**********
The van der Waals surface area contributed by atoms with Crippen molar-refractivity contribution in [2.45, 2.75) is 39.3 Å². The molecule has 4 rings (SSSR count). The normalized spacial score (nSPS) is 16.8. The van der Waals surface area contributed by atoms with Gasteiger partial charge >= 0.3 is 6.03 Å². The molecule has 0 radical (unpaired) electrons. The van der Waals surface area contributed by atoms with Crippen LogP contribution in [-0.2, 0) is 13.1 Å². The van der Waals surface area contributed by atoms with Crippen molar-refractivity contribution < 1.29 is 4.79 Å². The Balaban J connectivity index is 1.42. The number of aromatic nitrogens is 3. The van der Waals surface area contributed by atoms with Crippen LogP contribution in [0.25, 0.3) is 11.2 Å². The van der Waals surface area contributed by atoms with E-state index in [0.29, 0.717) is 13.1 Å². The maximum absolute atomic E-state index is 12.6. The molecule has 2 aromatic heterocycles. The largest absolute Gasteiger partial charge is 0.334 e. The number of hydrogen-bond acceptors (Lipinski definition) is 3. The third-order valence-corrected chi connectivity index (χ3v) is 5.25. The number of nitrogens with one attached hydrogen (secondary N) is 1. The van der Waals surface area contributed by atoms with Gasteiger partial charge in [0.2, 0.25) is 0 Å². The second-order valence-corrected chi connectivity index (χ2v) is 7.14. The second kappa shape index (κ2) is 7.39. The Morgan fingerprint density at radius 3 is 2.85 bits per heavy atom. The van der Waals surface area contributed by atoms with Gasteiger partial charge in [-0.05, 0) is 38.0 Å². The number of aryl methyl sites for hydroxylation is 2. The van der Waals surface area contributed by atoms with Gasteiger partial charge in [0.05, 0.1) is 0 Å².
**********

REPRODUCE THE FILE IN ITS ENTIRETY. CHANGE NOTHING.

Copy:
The van der Waals surface area contributed by atoms with Crippen molar-refractivity contribution in [2.45, 2.75) is 39.3 Å². The molecule has 4 rings (SSSR count). The normalized spacial score (nSPS) is 16.8. The van der Waals surface area contributed by atoms with Gasteiger partial charge >= 0.3 is 6.03 Å². The molecule has 0 radical (unpaired) electrons. The van der Waals surface area contributed by atoms with Crippen LogP contribution in [-0.2, 0) is 13.1 Å². The van der Waals surface area contributed by atoms with Crippen molar-refractivity contribution < 1.29 is 4.79 Å². The Balaban J connectivity index is 1.42. The number of aromatic nitrogens is 3. The van der Waals surface area contributed by atoms with Crippen LogP contribution in [0.25, 0.3) is 11.2 Å². The van der Waals surface area contributed by atoms with E-state index in [0.29, 0.717) is 13.1 Å². The maximum absolute atomic E-state index is 12.6. The molecule has 2 aromatic heterocycles. The largest absolute Gasteiger partial charge is 0.334 e. The number of hydrogen-bond acceptors (Lipinski definition) is 3. The third-order valence-corrected chi connectivity index (χ3v) is 5.25. The number of nitrogens with one attached hydrogen (secondary N) is 1. The van der Waals surface area contributed by atoms with Gasteiger partial charge in [0.2, 0.25) is 0 Å². The second-order valence-corrected chi connectivity index (χ2v) is 7.14. The second kappa shape index (κ2) is 7.39. The Morgan fingerprint density at radius 3 is 2.85 bits per heavy atom. The van der Waals surface area contributed by atoms with Gasteiger partial charge in [-0.05, 0) is 38.0 Å². The number of aryl methyl sites for hydroxylation is 2. The van der Waals surface area contributed by atoms with Gasteiger partial charge in [0.05, 0.1) is 0 Å².